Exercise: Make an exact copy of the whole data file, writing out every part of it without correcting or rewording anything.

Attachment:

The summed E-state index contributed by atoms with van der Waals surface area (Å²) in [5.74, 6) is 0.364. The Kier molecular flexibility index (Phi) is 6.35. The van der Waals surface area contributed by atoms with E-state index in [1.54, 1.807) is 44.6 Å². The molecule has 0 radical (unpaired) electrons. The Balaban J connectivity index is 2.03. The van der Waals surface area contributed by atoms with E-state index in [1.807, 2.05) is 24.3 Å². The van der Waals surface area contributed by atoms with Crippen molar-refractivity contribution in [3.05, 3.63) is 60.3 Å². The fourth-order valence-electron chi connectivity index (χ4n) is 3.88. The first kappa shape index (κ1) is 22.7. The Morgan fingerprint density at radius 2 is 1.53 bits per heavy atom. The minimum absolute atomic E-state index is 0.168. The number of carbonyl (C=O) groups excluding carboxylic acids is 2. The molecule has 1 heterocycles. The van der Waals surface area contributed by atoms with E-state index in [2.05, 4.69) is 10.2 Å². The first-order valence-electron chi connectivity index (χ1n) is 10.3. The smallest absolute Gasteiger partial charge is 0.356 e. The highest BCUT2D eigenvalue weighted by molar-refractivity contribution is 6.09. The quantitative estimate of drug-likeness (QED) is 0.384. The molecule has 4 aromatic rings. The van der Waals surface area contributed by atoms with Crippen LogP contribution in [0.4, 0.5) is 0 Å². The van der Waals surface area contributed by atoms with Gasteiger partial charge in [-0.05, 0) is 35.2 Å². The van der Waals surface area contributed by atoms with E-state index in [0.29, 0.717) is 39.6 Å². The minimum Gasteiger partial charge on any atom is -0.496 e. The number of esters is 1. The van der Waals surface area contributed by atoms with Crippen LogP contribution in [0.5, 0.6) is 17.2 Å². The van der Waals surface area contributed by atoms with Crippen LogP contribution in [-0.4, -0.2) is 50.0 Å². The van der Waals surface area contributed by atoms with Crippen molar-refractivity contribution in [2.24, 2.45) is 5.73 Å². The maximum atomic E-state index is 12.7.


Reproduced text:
The summed E-state index contributed by atoms with van der Waals surface area (Å²) in [5.74, 6) is 0.364. The Kier molecular flexibility index (Phi) is 6.35. The van der Waals surface area contributed by atoms with E-state index in [1.54, 1.807) is 44.6 Å². The molecule has 0 radical (unpaired) electrons. The Balaban J connectivity index is 2.03. The van der Waals surface area contributed by atoms with E-state index in [1.807, 2.05) is 24.3 Å². The van der Waals surface area contributed by atoms with Crippen molar-refractivity contribution in [3.05, 3.63) is 60.3 Å². The fourth-order valence-electron chi connectivity index (χ4n) is 3.88. The first kappa shape index (κ1) is 22.7. The Morgan fingerprint density at radius 2 is 1.53 bits per heavy atom. The minimum absolute atomic E-state index is 0.168. The number of carbonyl (C=O) groups excluding carboxylic acids is 2. The molecule has 1 heterocycles. The van der Waals surface area contributed by atoms with E-state index in [2.05, 4.69) is 10.2 Å². The first-order valence-electron chi connectivity index (χ1n) is 10.3. The smallest absolute Gasteiger partial charge is 0.356 e. The highest BCUT2D eigenvalue weighted by molar-refractivity contribution is 6.09. The quantitative estimate of drug-likeness (QED) is 0.384. The molecule has 4 aromatic rings. The van der Waals surface area contributed by atoms with Crippen LogP contribution in [0.4, 0.5) is 0 Å². The van der Waals surface area contributed by atoms with Gasteiger partial charge in [-0.05, 0) is 35.2 Å². The van der Waals surface area contributed by atoms with E-state index in [0.29, 0.717) is 39.6 Å². The minimum Gasteiger partial charge on any atom is -0.496 e. The number of esters is 1. The van der Waals surface area contributed by atoms with Crippen LogP contribution in [0.5, 0.6) is 17.2 Å². The van der Waals surface area contributed by atoms with Crippen LogP contribution in [-0.4, -0.2) is 50.0 Å². The van der Waals surface area contributed by atoms with Crippen molar-refractivity contribution in [2.24, 2.45) is 5.73 Å². The maximum atomic E-state index is 12.7.